The roof comb of the temple is highly ornate and bears the sculpture of a face with circular earspools.[28] Various sealed chambers exist within the roof comb.[29]

The temple shrine upon the summit of the pyramid contains three chambers, the doorways of which were spanned by lintels.[30] Only the lintel over the middle doorway was carved.[31] The lintel consisted of five wooden beams, one of which is now in the American Museum of Natural History in New York.[32] When excavated the lintels had fallen from their original positions and have been restored.[33]

At the base of the main access stairway stands Stela P-83, which was plain, without sculpted decoration or hieroglyphic texts.[34] The stela stands 3.34 metres (11.0 ft) high and was broken but has been restored.[35] It is associated with its respective altar.[36] The distance from the base of the main stairway of Temple II, across the plaza to the base of the stairway of Temple I directly opposite is 70 metres (230 ft).[37]

See also Edit

  • El Castillo, Chichen Itza
  • Pyramid of the Magician at Uxmal
  • Temple of the Inscriptions at Palenque
  • Tikal Temple III
  • Tikal Temple IV
  • Tikal Temple V
  • List of tallest structures built before the 20th century
  • Notes Edit

    1. ^ Sharer & Traxler 2006, p.303.
    2. ^ Sharer & Traxler 2006, p.303.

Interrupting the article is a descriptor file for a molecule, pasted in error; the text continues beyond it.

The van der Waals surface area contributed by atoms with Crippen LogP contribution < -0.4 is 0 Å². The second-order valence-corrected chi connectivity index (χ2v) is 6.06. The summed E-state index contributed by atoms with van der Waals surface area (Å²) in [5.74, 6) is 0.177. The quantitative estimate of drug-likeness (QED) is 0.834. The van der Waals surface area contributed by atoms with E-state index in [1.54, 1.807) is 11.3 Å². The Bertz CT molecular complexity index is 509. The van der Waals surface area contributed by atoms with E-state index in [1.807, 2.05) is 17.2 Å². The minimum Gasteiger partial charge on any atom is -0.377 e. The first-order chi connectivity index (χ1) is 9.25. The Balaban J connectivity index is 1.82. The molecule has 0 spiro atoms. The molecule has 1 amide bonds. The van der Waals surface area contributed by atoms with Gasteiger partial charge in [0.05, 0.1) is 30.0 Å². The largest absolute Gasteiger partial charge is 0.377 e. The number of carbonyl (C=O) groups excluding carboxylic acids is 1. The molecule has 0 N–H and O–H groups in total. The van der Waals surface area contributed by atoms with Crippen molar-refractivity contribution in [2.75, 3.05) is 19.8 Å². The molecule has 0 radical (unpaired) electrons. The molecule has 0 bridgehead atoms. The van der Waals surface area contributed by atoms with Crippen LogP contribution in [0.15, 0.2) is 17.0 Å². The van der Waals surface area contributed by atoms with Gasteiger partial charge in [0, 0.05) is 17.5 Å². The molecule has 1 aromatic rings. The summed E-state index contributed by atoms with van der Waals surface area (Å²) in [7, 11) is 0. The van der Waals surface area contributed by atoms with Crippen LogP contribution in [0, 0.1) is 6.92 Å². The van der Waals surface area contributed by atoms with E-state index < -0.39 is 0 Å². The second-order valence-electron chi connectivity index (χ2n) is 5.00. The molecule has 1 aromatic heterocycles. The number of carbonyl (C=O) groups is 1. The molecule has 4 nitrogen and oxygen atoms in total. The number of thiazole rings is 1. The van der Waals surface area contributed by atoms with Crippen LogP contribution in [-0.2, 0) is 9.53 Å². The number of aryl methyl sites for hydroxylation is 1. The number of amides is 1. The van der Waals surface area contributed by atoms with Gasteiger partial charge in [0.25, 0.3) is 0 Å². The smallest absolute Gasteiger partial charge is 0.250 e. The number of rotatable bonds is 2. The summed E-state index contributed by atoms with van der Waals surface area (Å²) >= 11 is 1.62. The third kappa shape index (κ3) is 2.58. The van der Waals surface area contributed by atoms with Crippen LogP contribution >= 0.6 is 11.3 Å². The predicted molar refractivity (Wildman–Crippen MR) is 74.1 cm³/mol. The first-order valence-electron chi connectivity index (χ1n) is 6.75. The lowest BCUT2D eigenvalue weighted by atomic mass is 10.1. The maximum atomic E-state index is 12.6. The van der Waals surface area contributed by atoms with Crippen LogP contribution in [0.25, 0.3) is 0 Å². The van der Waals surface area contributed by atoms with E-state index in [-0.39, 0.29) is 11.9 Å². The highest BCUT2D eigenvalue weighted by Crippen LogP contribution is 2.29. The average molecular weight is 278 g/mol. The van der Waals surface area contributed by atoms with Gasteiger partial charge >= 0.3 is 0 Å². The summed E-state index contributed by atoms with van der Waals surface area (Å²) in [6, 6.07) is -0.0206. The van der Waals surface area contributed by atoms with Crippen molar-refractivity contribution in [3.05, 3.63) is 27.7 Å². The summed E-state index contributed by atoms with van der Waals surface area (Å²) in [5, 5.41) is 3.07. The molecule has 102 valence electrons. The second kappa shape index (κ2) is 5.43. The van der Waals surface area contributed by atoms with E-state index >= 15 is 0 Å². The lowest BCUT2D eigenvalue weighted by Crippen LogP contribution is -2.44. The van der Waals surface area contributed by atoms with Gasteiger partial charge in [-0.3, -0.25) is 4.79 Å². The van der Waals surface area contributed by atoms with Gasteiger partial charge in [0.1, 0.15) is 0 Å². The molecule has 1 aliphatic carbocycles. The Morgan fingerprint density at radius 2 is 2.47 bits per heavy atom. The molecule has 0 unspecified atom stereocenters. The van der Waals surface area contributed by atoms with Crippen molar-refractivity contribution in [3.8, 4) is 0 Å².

3. ^ Sharer & Traxler 2006, pp. 395, 397.
    4. ^ Sharer & Traxler 2006, p.303. Martin & Grube 2000, p. 46.
    5. ^ Martin & Grube 2000, p.46.
    6. ^ Drew 1999, p. 279.
    7. ^ Muñoz Cosme & Vidal Lorenzo 1998, pp. 11, 13.
    8. ^ Coe 1962, p. 481.
    9. ^ ABC News
    10. ^ Martin & Grube 2000, p.46. Miller 1999, pp.32–33.
    11. ^ Kelly 1996, p.134. Coe 1867, 1988, p.36.
    12. ^ Coe 1867, 1988, p.36.
    13. ^ Gómez 1998, p.63.
    14. ^ Gómez 1998, p.60.
    15. ^ Martin & Grube 2000, p.46.
    16. ^ Sharer & Traxler 2006, pp.752–753.
    17. ^ Coe 1867, 1988, pp.36–37.
    18. ^ Coe 1867, 1988, p.37.
    19. ^ Coe 1867, 1988, p.36.
    20. ^ Valdés & Fahsen 2005, p.153.
    21. ^ Coe 1867, 1988, p.36.
    22. ^ Gómez 1998, p.60.
    23. ^ Gómez 1998, p.60.
    24. ^ Coe 1867, 1988, p.36.
    25. ^ Coe 1867, 1988, p.36.
    26. ^ Coe 1867, 1988, p.36.
    27. ^ Coe 1867, 1988, p.36.
    28. ^ Coe 1867, 1988, p.36.
    29. ^ Coe 1867, 1988, p.36.
    30. ^ Kelly 1996, p.134.
    31. ^ Kelly 1996, p.134.
    32. ^ Kelly 1996, p.134.
    33. ^ Coe 1867, 1988, p.37.
    34. ^ Coe 1867, 1988, p.37.
    35. ^ Coe 1867, 1988, p.37.
    36. ^ Coe 1867, 1988, p.37.
    37. ^ Muñoz Cosme & Vidal Lorenzo 1998, p.12.

    References Edit

    17°13′20″N 89°37′27″W / 17.22222°N 89.62417°W / 17.22222; -89.62417